Symposium: A Discussion on the Nondelegation and Chevron Deference Doctrines
It is my honor to introduce Chapman Law Review’s third Issue of Volume Twenty-Four. This Issue consists of submissions for our 2021 Chapman Law Review Symposium: “A Discussion on the Nondelegation and Chevron Deference Doctrines.” This year’s Symposium was sponsored by Chapman University Dale E. Fowler School of Law’s Constitutional Jurisprudence Clinic’s Separation of Powers Project.
This Issue opens with an Article by Mrs. Bethany Ring, a graduate of the Chapman University Dale E. Fowler School of Law and previous member of the Chapman Law Review. The Article presents research Mrs. Ring conducted in an effort to fill an empirical study void of the district court applications of the Chevron deference doctrine. Her Article concludes that for cases which apply the Chevron deference two-step analysis, the levels of rigor with which each step is applied varies significantly within the district courts themselves, from no discussion to full discussion, and equally varies among the respective circuit court groupings.
The next Article in this Issue is written by Professor Anthony Caso, a Chapman University Dale E. Fowler School of Law professor. Professor Caso authored this Article to assist advocates who find themselves fighting against Chevron deference. After a brief discussion of how Chevron deference works, Professor Caso’s Article examines the problem of separation of powers that is inherent in the Chevron deference doctrine. His Article then lays out how to attack the Chevron deference doctrine when it is asserted as a defense by agencies.
Esteemed constitutional law scholar, Professor Richard Epstein is the author of the next Article in this Issue. Professor Epstein’s Article lays out the reasons why legislators, judges, lawyers, laypersons, and even scholars should care about the nondelegation doctrine. His Article aims to fill gaps in the current literature with a functional analysis of the nondelegation doctrine that helps explain where it should have teeth and where it should not. The Article offers a brief account of the evolution of the nondelegation doctrine, develops an analytical model to explain why and how the doctrine should be used, explains how this model works in the context of private business contexts, and circles back from the private sector to the public sector in order to apply this model to help explain a broad range of delegation cases.
The last Article in this Issue is written by Professor Kurt Eggert, a Chapman University Dale E. Fowler School of Law professor. Professor Eggert’s Article uses the nondelegation debate as a lens to see whether originalism as it is currently practiced is a useful or dangerous tool of constitutional interpretation. His Article builds on existing criticisms of originalism, recounts the origins of originalism, its initial emphasis on judicial restraint and avoidance of interfering in legislative policymaking, and examines how originalism works in practice in justifying and discussing the nondelegation doctrine.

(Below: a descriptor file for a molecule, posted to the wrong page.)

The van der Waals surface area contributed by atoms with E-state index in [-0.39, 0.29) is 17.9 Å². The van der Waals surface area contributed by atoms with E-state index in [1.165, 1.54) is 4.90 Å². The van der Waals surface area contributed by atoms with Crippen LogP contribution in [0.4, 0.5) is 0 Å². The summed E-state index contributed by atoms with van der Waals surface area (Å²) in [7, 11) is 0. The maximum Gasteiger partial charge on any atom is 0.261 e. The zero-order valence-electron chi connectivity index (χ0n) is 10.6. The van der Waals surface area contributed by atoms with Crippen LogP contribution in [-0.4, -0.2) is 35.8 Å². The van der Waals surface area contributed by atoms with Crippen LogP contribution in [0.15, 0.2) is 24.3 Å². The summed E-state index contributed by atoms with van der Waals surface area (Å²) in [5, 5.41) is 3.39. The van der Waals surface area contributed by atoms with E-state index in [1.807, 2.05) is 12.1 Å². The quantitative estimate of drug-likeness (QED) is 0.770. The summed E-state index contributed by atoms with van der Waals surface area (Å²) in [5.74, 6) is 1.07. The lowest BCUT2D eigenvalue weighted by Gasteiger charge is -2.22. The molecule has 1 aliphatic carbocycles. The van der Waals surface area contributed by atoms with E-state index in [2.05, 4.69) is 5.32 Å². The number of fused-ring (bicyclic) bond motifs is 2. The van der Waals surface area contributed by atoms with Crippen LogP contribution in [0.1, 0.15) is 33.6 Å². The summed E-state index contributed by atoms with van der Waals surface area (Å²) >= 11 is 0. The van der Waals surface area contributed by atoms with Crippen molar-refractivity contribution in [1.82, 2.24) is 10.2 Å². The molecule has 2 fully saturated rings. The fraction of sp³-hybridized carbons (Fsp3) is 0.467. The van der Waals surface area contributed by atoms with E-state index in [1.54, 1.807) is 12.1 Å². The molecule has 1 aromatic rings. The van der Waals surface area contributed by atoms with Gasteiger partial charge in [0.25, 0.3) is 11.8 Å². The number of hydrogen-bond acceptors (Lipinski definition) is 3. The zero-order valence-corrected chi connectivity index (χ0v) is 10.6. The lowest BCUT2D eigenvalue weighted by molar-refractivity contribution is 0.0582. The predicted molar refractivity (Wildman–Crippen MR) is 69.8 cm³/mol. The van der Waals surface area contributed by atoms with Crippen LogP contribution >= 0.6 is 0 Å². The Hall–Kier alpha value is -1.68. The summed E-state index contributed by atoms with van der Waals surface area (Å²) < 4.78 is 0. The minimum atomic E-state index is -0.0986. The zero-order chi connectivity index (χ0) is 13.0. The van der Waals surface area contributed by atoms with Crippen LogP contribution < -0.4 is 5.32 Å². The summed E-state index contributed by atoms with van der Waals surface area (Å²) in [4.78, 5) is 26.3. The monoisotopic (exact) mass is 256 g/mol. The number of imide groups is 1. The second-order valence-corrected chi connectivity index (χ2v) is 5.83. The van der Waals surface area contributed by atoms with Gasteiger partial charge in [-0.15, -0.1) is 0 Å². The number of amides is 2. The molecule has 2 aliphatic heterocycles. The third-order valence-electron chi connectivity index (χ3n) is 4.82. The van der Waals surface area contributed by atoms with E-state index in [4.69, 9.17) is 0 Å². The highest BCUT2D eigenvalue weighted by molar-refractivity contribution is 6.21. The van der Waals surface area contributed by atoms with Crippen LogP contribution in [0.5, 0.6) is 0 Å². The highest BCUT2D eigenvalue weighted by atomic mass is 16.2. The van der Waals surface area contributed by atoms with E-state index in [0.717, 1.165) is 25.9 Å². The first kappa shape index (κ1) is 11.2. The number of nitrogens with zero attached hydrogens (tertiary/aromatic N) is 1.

In an effort to promote the safety of symposium participants, and follow state guidelines, the Chapman Law Review triumphed in successfully hosting its first virtual Symposium. We would not have been able to do so without the continued support of the members of the administration and faculty that made the publication of this Issue possible, including: Dean of Chapman University Dale E. Fowler School of Law, Matthew Parlow; our faculty advisor, Professor Celestine Richards McConville; and our faculty advisory committee members, Professor Deepa Badrinarayana, Professor Ernesto Hernandez, Professor Kenneth Stahl, Professor Richard Redding, and Professor Lan Cao. A special thank you goes to Assistant Dean of Student Affairs Nidhi Vogt, Candace Rim, Kelly Farano, and PJ Perez for their advice and guidance in planning the Chapman Law Review Symposium, and to Professors Kurt Eggert and Thomas Campbell for moderating the Symposium panels. The Chapman Law Review is grateful for the Constitutional Jurisprudence Clinic’s sponsoring of the Symposium and for Professor Anthony Caso, who was instrumental in selecting the topic for this year’s Symposium, acquiring exceptional speakers for our panels, and participating in the “Chevron Deference Doctrine” panel.
I want to also express my sincerest gratitude to our Senior Symposium Editor, Collin Craig, who deserves applause for his work and dedication to this incredibly successful Symposium. Mr. Craig displayed great commitment, efficiency, and resourcefulness in moving toward non-traditional, virtual Symposium events when faced with the restrictions of COVID-19 and ensured the success of this year’s Symposium. Last but certainly not least, I thank the staff of the 2020–2021 Chapman Law Review. Your remarkable, committed, and tireless work was paramount to the publication of this Volume.
As this Issue closes out Chapman Law Review’s Volume Twenty-Four, I want to convey a final thank you to those who supported me and the staff of the Chapman Law Review during this difficult and unconventional year. To Ariel Romero, our brilliant Managing Editor, I would not have been able to do anything without you. You are truly the embodiment of perseverance, steadfastness, and grace—and it has truly been an honor working alongside you.
Delegation of Powers: A Historical and Functional Analysis
Richard A. Epstein